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Smart devices could convert motion into electricity

Image credit: Stefanschurr226 | Dreamstime

Scientists have developed small, flexible generators that enable smart devices to charge themselves using energy harnessed from the movements of their user.

The device, developed by scientists from Loughborough University and the University of Surrey, is based on triboelectric nanogenerators (Tengs) and generates electricity from movement similar to how static electricity is produced. The University of Surrey researchers previously proposed a system based on Tengs in 2018.

Previously, using Tengs has been incompatible with many day-to-day electronic devices due to their inability to produce a constant current. However, the researchers have said they found a way to produce a direct current from a unique Teng design, creating a steady flow of electricity and opening up the potential for real-world applications.

“Triboelectric nanogenerators are effectively small-scale, flexible, and sometimes stretchable, energy generators that convert movements in our surroundings such as human motion, machine vibrations, vehicle movements, wind and wave energy into electricity,” said Dr Ishara Dharmasena, of Loughborough’s School of Mechanical, Electrical and Manufacturing Engineering. 

Dharmasena said these generators are versatile and can be constructed in a wide variety of shapes, weights and sizes – from a few mm2 to several m2“Unlike conventional mechanical energy harvesting methods, such as piezoelectric or electromagnetic devices which contain heavy and bulky components, toxic materials and rigid structures, Tengs can be constructed using low cost, lightweight, non-toxic and flexible materials.”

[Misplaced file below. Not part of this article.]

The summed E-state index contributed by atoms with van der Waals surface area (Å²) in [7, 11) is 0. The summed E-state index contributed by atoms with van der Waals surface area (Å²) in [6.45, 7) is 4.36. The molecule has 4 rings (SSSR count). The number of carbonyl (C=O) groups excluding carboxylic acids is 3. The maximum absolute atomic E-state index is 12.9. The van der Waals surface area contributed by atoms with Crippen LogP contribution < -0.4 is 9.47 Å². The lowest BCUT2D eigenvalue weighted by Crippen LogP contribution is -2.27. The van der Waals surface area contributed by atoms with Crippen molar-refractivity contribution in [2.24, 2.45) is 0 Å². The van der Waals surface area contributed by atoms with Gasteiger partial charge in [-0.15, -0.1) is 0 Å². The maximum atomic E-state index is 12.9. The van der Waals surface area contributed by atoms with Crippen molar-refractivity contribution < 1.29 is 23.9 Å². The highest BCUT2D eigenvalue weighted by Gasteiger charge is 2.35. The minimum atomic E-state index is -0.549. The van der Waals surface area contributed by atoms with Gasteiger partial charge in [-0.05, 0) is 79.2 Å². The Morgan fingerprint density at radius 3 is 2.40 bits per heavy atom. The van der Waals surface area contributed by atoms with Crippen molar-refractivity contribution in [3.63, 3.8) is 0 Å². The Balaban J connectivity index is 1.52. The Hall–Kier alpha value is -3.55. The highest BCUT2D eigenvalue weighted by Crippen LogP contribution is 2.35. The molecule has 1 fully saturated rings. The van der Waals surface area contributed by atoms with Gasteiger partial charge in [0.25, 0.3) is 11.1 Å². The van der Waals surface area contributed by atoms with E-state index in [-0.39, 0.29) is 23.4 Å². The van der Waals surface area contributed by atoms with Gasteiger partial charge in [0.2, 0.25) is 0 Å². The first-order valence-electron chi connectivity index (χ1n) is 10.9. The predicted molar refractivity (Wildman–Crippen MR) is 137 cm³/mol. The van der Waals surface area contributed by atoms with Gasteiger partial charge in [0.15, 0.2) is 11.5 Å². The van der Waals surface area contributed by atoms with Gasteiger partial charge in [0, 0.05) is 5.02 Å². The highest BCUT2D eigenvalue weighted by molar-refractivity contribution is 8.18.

Potential applications of the generators include next-generation wearable and implantable electronics, smart textiles, medical devices, IoT (Internet of Things) and 5G related sensors, smart pavements, smart floors, mobile phones and tablets, the researchers said.

Tengs are made from dielectric materials, such as plastics, which accumulate static charge when they rub against each other. As these charged materials move back and forth, they generate uneven instantaneous alternating electrical current signals. The current is then further processed and stored in a battery or capacitor to be used when needed. Therefore, a typical Teng produces sharp positive and negative current peaks during its operation.

“In our new technology, converting the alternating current into a direct flow involves phase shifting,” Dharmasena said, adding that an assembly of Teng units (poles) are used as a single device, where they are systematically excited to obtain a phase difference among their outputs.

This systematic excitation is obtained through their geometry and spatial arrangement, he explained. The outputs with different phases are then superimposed to obtain the final DC output signal.

In a paper on the research, the team demonstrated the applicability of this technology by continuously lighting a set of LED lights and a photodetector.

Dharmasena said: “This new invention overcomes one of the most critical challenges of Teng technology and will enable countless real-time low-power applications in wearable electronics, such as IoT related applications and smart sensing, getting us one step closer towards a sustainable, autonomous and portable energy source.”

In 2018, South Korean researchers demonstrated that nanogenerators can be used to power battery-free rubber ducks with mechanical vibrations.

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